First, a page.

“I am for one,” declared the costermonger, moving away from before the desk. “I ain’t in no ’urry. I’ve ‘ad a bit o’ bad luck wi’ my barrer, all owing to a plaguing drunken old omnibus-driver, and horl I want is a bit o’ help towards the security. Josh Auk wants it before he’ll let me out a new one. Tomorrow’s horl right for me.”
“Well, I expect we’ll manage that,” Brooks remarked. “Now where are the urgent cases?”
One by one they were elbowed forward. Brooks’ pen flew across the paper. It was midnight even then before they had finished. Brooks and Mary Scott left together. They were both too exhausted for words.
As they crossed the street Mary suddenly touched his arm.
“Look!” she whispered.
A girl was leaning up against the wall, her face buried in her hands, sobbing bitterly. They both watched her for a moment. It was Amy Hardinge.
“I will go and speak to her,” Mary whispered.
Brooks drew her away.
“Not one word, even of advice,” he said. “Let us keep to our principles. The end will be surer.”
They turned the corner of the street. Above the shouting of an angry woman and the crazy song of a drunken man the girl’s sobs still lingered in their ears.
MR. BULLSOM IS STAGGERED
Mr. Bullsom looked up from his letters With an air of satisfaction.
“Company to dinner, Mrs. Bullsom!” he declared. “Some more of your silly old directors, I suppose,” said Selina, discontentedly. “What a nuisance they are.”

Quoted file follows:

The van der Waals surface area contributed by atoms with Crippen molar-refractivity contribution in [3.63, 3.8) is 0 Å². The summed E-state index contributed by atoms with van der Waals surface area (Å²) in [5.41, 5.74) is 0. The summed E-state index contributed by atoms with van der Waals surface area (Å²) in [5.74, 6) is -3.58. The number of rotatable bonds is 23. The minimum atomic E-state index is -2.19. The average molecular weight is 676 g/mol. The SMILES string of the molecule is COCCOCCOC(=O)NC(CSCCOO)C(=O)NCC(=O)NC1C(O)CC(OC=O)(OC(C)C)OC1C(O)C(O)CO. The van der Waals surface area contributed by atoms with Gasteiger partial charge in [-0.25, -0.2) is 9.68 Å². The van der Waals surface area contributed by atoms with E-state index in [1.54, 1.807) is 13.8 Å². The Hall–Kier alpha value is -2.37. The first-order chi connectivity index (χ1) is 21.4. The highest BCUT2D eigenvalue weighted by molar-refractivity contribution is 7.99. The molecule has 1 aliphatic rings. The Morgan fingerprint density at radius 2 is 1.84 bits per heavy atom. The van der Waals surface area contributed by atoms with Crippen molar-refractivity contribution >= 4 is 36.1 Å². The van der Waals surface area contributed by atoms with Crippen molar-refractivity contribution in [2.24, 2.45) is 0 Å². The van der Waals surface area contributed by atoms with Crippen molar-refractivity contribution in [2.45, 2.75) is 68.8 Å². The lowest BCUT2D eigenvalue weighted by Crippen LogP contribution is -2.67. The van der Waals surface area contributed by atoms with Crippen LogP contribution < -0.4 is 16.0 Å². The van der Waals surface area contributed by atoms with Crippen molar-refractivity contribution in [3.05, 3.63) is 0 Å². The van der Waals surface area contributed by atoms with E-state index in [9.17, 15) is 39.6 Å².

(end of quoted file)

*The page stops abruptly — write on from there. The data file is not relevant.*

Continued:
Mr. Bullsom frowned.
“My silly old directors, as you call ’em,” he answered, “may not be exactly up to your idea of refinement, but I wouldn’t call ’em names if I were you. They’ve made me one of the richest men in Medchester.”
“A lot we get out of it,” Louise grunted, discontentedly.
“You get as much as you deserve,” Mr. Bullsom retorted. “Besides, you’re so plaguing impatient. You don’t hear your mother talk like that.”
Selina whispered something under her breath which Mr. Bullsom, if he heard, chose to ignore.
“I’ve explained to you all before,” he continued, “that up to the end of last year we’ve been holding the entire property—over a million pounds’ worth, between five of us. Our time’s come now. Now, look here—I’ll listen to what you’ve got to say—all of you. Supposing I’ve made up my mind to launch out. How do you want to do it? You first, mother.”
Mrs. Bullsom looked worried.
“My dear Peter,” she said, “I think we’re very comfortable as we are. A larger household means more care, and a man-servant about the place is a thing I could never abide. If you felt like taking sittings at Mr. Thompson’s as well as our own chapel, so that we could go there when we felt we needed a change, I think I should like it sometimes. But it seems a waste of good money with Sundays only coming once in seven days.”